I’m no expert, but everything I’ve read about Bushido—or at least the popular perception of Bushido, which is what the series deals with–says that loyalty to one’s masters is one of the code’s central tenets. A true samurai warrior should be loyal to the point of death, even when one’s master is morally corrupt. What’s more, avenging one’s fallen master was also considered honorable—it’s why we’re meant to see the turtles in the original Mirage book as the good guys instead of just murderers. Similarly, Karai’s attempts to kill the turtles and avenge her father are completely morally justified, from her point of view.
So what does this mean? Basically, that Karai can’t abandon her vendetta without laying aside a huge part of who she is and what she believes or considering herself a huge honking failure. And for most people, that’s not something to be done lightly.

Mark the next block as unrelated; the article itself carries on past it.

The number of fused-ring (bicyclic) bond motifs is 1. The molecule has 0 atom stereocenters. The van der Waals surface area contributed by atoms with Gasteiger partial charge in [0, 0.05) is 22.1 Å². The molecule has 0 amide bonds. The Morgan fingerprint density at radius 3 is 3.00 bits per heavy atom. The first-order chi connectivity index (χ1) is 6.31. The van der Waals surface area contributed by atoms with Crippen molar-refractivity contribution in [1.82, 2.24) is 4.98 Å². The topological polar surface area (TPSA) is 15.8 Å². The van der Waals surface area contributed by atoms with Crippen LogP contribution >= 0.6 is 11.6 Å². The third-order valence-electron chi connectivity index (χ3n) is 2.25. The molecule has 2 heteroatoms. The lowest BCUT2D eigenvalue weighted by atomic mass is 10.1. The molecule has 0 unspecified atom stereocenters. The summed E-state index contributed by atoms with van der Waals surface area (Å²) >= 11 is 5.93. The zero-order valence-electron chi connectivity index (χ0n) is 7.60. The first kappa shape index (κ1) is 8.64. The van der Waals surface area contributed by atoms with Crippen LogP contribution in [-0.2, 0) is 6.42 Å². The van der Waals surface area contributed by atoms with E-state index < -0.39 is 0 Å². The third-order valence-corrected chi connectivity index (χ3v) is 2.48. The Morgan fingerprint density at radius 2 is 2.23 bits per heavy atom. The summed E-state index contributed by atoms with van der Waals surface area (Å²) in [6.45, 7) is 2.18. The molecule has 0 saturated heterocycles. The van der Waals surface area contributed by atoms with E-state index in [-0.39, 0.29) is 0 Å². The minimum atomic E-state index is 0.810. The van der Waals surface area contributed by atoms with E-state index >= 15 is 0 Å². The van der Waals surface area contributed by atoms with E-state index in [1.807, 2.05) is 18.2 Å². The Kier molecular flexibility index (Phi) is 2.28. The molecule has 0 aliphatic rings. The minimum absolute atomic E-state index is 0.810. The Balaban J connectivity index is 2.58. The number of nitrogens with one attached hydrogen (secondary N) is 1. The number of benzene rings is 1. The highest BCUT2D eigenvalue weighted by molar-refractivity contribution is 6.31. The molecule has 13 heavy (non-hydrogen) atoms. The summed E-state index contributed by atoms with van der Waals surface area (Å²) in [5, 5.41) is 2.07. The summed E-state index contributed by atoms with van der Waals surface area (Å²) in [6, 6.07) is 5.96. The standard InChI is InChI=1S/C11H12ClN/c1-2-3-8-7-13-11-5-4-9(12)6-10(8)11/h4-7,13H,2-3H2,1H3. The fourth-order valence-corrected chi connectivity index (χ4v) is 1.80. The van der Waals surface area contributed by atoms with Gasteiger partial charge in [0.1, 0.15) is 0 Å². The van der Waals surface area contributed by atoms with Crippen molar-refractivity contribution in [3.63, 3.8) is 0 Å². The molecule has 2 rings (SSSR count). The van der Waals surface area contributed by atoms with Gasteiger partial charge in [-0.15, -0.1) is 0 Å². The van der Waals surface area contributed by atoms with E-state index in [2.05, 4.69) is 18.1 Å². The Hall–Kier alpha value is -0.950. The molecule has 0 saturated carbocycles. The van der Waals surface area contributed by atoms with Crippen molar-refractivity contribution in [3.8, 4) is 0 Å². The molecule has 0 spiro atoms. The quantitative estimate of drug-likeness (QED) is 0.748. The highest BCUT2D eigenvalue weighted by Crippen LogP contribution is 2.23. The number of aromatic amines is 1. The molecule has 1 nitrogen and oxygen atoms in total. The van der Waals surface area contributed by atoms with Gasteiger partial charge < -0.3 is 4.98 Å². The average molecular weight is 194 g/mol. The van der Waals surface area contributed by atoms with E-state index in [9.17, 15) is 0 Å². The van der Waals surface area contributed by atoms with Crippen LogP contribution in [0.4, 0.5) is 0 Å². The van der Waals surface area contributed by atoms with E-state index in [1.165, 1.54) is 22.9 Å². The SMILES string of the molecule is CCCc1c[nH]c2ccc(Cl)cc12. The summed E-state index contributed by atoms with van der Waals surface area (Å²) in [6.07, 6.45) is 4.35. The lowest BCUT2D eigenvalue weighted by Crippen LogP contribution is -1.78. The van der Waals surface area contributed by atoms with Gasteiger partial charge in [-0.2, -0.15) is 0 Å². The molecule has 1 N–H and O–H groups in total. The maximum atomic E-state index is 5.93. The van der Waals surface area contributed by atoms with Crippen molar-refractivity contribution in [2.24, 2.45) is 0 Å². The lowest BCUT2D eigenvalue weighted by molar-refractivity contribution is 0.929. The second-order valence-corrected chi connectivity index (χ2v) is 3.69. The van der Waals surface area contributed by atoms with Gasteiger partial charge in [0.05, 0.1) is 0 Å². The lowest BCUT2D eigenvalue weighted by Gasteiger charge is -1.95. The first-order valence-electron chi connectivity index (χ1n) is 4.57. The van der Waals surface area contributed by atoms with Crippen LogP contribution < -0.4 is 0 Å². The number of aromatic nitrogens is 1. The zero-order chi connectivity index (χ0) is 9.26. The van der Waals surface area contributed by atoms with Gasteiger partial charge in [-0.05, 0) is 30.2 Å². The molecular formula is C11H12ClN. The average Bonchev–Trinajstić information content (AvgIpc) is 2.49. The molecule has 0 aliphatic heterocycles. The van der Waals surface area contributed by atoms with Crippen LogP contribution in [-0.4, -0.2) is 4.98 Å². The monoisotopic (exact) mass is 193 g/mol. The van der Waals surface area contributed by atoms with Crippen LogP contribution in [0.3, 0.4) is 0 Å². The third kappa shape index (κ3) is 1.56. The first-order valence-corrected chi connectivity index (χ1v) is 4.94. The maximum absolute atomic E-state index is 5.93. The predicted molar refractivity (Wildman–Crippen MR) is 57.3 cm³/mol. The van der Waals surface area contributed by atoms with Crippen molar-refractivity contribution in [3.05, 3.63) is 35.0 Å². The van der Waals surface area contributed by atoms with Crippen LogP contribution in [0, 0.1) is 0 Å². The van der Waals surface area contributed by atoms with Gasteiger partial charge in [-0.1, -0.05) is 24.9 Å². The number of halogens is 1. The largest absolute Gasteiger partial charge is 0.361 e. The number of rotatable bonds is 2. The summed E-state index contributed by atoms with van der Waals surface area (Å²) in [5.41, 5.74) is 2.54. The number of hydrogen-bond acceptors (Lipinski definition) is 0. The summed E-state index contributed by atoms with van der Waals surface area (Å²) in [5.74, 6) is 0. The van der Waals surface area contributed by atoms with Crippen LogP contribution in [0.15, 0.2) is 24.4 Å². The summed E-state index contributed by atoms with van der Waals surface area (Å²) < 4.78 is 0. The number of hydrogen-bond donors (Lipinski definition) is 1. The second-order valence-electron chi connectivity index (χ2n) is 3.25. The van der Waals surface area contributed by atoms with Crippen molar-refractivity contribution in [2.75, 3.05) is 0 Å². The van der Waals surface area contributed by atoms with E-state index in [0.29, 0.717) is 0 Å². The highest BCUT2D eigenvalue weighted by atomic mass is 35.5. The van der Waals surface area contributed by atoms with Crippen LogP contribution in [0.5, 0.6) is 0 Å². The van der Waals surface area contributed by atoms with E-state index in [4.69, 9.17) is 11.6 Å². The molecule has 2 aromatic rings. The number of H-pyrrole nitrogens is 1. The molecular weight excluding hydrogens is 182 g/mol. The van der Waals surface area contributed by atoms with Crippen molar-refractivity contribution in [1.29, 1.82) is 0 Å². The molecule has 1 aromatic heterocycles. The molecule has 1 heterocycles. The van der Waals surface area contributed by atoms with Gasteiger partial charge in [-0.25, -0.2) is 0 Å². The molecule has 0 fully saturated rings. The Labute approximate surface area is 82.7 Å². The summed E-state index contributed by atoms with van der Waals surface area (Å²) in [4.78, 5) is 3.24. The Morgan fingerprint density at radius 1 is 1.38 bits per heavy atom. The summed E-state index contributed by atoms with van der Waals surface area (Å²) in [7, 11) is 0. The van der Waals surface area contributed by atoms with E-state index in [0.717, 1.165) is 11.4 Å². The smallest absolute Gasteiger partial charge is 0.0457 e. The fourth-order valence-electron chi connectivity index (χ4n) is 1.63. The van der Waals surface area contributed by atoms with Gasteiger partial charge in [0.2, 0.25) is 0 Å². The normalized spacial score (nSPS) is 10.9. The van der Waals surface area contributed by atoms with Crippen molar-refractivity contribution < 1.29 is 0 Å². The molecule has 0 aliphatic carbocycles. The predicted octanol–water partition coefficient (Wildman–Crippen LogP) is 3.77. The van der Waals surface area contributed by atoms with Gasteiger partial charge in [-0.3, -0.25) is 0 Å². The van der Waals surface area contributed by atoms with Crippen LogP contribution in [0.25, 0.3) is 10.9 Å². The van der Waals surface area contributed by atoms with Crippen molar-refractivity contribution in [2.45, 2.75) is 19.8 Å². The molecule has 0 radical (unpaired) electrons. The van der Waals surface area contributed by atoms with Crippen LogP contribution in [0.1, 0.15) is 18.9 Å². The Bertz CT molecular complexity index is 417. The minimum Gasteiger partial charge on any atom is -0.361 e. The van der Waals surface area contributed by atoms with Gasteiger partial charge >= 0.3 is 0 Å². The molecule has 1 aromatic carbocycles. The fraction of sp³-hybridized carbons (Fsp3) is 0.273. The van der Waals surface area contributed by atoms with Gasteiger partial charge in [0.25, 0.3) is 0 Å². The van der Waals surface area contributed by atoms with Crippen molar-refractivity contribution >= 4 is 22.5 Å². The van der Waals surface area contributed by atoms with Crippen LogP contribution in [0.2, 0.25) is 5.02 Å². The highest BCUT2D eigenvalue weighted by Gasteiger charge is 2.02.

So, with her father lost and her belief system compromised, what else does Karai have, that we know of? Well, we know that she eventually repairs her relationship with the turtles, or is at least on warm enough terms to be able to score an invite to April and Casey’s wedding, but we have no idea when that’s supposed to happen, and is the sort of thing I would imagine happening later rather than sooner: there’s too much history, too many things said for them to immediately be able to start over again. Aside from that…nothing. A Karai without her vendetta is a person without passion, projects, or even substantial human relationships—nothing, in short, to give her any joy. Given such a bleak panorama, falling in with someone who claims to love you** can start sounding pretty darn inviting.